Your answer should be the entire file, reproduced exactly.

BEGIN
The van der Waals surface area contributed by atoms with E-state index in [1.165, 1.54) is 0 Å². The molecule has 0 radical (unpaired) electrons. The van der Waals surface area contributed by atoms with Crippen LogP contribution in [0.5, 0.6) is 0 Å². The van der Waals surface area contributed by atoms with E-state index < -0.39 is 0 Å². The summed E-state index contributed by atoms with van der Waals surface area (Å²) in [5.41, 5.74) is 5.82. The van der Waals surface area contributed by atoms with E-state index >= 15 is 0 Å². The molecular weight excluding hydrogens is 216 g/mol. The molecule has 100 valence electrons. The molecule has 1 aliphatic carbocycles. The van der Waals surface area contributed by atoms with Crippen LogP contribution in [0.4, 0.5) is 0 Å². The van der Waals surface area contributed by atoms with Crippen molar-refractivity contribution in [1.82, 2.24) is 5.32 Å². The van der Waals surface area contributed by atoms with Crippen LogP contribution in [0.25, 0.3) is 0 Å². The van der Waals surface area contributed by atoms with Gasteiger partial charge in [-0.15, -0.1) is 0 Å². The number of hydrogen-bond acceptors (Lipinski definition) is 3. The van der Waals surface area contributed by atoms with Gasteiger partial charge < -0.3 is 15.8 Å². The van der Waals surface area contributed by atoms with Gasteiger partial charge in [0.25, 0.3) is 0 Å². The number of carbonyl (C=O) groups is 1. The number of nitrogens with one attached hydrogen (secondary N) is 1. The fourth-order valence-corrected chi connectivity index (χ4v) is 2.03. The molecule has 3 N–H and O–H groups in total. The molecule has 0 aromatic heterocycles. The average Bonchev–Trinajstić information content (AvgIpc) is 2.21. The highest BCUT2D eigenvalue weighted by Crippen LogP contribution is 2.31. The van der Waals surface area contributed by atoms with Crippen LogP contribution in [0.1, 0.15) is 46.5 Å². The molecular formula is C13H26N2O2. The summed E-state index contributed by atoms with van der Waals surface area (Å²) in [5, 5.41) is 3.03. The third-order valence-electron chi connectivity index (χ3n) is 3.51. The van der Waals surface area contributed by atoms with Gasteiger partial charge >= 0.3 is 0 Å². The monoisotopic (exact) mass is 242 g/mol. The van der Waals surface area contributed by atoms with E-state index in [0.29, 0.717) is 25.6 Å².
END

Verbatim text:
The van der Waals surface area contributed by atoms with E-state index in [1.165, 1.54) is 0 Å². The molecule has 0 radical (unpaired) electrons. The van der Waals surface area contributed by atoms with Crippen LogP contribution in [0.5, 0.6) is 0 Å². The van der Waals surface area contributed by atoms with E-state index < -0.39 is 0 Å². The summed E-state index contributed by atoms with van der Waals surface area (Å²) in [5.41, 5.74) is 5.82. The van der Waals surface area contributed by atoms with E-state index >= 15 is 0 Å². The molecular weight excluding hydrogens is 216 g/mol. The molecule has 100 valence electrons. The molecule has 1 aliphatic carbocycles. The van der Waals surface area contributed by atoms with Crippen LogP contribution in [0.4, 0.5) is 0 Å². The van der Waals surface area contributed by atoms with Crippen molar-refractivity contribution in [1.82, 2.24) is 5.32 Å². The van der Waals surface area contributed by atoms with Crippen LogP contribution in [0.25, 0.3) is 0 Å². The van der Waals surface area contributed by atoms with Gasteiger partial charge in [-0.15, -0.1) is 0 Å². The number of hydrogen-bond acceptors (Lipinski definition) is 3. The van der Waals surface area contributed by atoms with Gasteiger partial charge < -0.3 is 15.8 Å². The van der Waals surface area contributed by atoms with Gasteiger partial charge in [0.25, 0.3) is 0 Å². The number of carbonyl (C=O) groups is 1. The number of nitrogens with one attached hydrogen (secondary N) is 1. The fourth-order valence-corrected chi connectivity index (χ4v) is 2.03. The molecule has 3 N–H and O–H groups in total. The molecule has 0 aromatic heterocycles. The average Bonchev–Trinajstić information content (AvgIpc) is 2.21. The highest BCUT2D eigenvalue weighted by Crippen LogP contribution is 2.31. The van der Waals surface area contributed by atoms with Crippen LogP contribution in [0.1, 0.15) is 46.5 Å². The molecular formula is C13H26N2O2. The summed E-state index contributed by atoms with van der Waals surface area (Å²) in [5, 5.41) is 3.03. The third-order valence-electron chi connectivity index (χ3n) is 3.51. The van der Waals surface area contributed by atoms with Gasteiger partial charge >= 0.3 is 0 Å². The monoisotopic (exact) mass is 242 g/mol. The van der Waals surface area contributed by atoms with E-state index in [0.29, 0.717) is 25.6 Å².